A key employee in a service business may have valuable personal relationships with the company’s clients. A buyer of the service business risks the key employee walking out the door with company clients after the closing.
Here, the seller was an investment research firm. The buyer, which provides financial and economic research and analysis to institutional investors and newsletter products to mass market customers, purchased the assets of the seller in December 2015.
A key seller employee worked for the buyer for approximately five weeks following the sale, during which time the parties engaged in negotiations regarding the terms of the employee’s continued employment. At the time, the employee managed a team that oversaw the firm’s health policy research. That team allegedly generated over 70% of the seller’s annual revenue.
The buyer and key employee could not come to terms on an employment agreement, including a noncompetition covenant. The key employee left, taking with him the other two members of the buyer’s health policy research team, and business cards of the seller clients that he had picked up over the years when working for the seller. The former key employee used the business cards as his source for clients in his competing business which he started immediately after leaving his employment with the buyer.
The buyer sued the employee in a federal D.C. district court to stop him from contacting the buyer’s clients, claiming that the employee had breached his fiduciary duty to the buyer, as a former employee of the buyer, by misappropriating buyer’s business cards, which the buyer claimed were trade secrets, which the former employee used to compete against the buyer.
The former employee filed a motion for summary judgment asking the court to dismiss the buyer’s claim against him, arguing that he did nothing wrong by using the business cards to compete against the buyer. The court refused to dismiss the claim saying that the jury has a right to determine whether the former employee’s actions amounted to misappropriating the buyer’s trade secrets.
The court noted that the former employee owed the buyer an undivided and unselfish loyalty during the term of his employment. But in the absence of an agreement to the contrary, he was free to compete with the buyer after termination of his employment.
Nevertheless, in his post-employment competition, the former employee could not commit wrongful acts, such as misusing buyer’s confidential information. In this case the buyer accused its former employee of misappropriating his collection of business cards, which he acquired during his time with the seller which the former employee used to create his competing firm’s client list.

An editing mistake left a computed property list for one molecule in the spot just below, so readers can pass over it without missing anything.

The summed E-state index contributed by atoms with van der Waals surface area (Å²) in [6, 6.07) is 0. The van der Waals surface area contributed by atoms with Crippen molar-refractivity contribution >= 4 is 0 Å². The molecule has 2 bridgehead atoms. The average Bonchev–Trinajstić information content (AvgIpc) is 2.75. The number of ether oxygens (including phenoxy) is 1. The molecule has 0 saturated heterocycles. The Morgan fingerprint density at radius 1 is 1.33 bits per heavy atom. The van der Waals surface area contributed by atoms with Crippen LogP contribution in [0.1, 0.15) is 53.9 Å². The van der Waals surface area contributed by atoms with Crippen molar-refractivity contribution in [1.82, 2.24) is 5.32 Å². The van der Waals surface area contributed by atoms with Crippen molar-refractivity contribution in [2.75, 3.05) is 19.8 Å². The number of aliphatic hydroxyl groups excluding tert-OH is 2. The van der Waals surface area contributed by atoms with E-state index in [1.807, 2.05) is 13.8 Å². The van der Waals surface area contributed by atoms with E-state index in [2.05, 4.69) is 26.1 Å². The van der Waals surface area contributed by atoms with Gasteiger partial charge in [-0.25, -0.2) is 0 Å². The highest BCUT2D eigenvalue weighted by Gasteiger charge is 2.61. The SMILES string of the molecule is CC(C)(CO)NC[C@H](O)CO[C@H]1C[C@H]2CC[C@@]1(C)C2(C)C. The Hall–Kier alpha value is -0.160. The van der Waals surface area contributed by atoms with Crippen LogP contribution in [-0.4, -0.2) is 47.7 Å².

The court concluded that there is a factual dispute as to whether these business cards were the equivalent of a confidential customer list; a question not for the court in a motion for summary judgment but for the fact finder at trial.
At trial the court said that the fact finder must answer the question whether the business cards were trade secrets. And that involves (1) the extent to which the information is known outside of the business; (2) the extent to which it is known by employees and others involved in the business; (3) the extent of measures taken by the buyer to guard the secrecy of the information; (4) the value of the information to the buyer and to its competitors; (5) the amount of effort or money expended by the buyer/seller in developing the information; and (6) the ease or difficulty with which the information could be properly acquired or duplicated by others.
The court noted that the fact finder will want to see other evidence not on record for the summary judgement motion such as whether the business cards contain information that is confidential and difficult to find, such as information about the identity of key decisionmakers at a client firm or those persons’ private email addresses.
This case is referred to as Hedgeye Risk Management, LLC v. Heldman, Civil Action No. 16-935 (RDM), United States District Court, District of Columbia (September 29, 2019) https://scholar.google.com/scholar_case?case=7765851825007819022&q=%22asset+purchase+agreement%22&hl=en&scisbd=2&as_sdt=2006&as_ylo=2017
With 20/20 hindsight, the buyer would want to consider offering a more lucrative employment relationship for this employee; perhaps offering an attractive compensation package that would be conditioned upon the employee’s successful performance over significant post-closing term of employment.
By John McCauley: I help companies and their lawyers minimize legal risk associated with small U.S. business mergers and acquisitions (transaction value less than $50 million
Telephone: 714 273-6291
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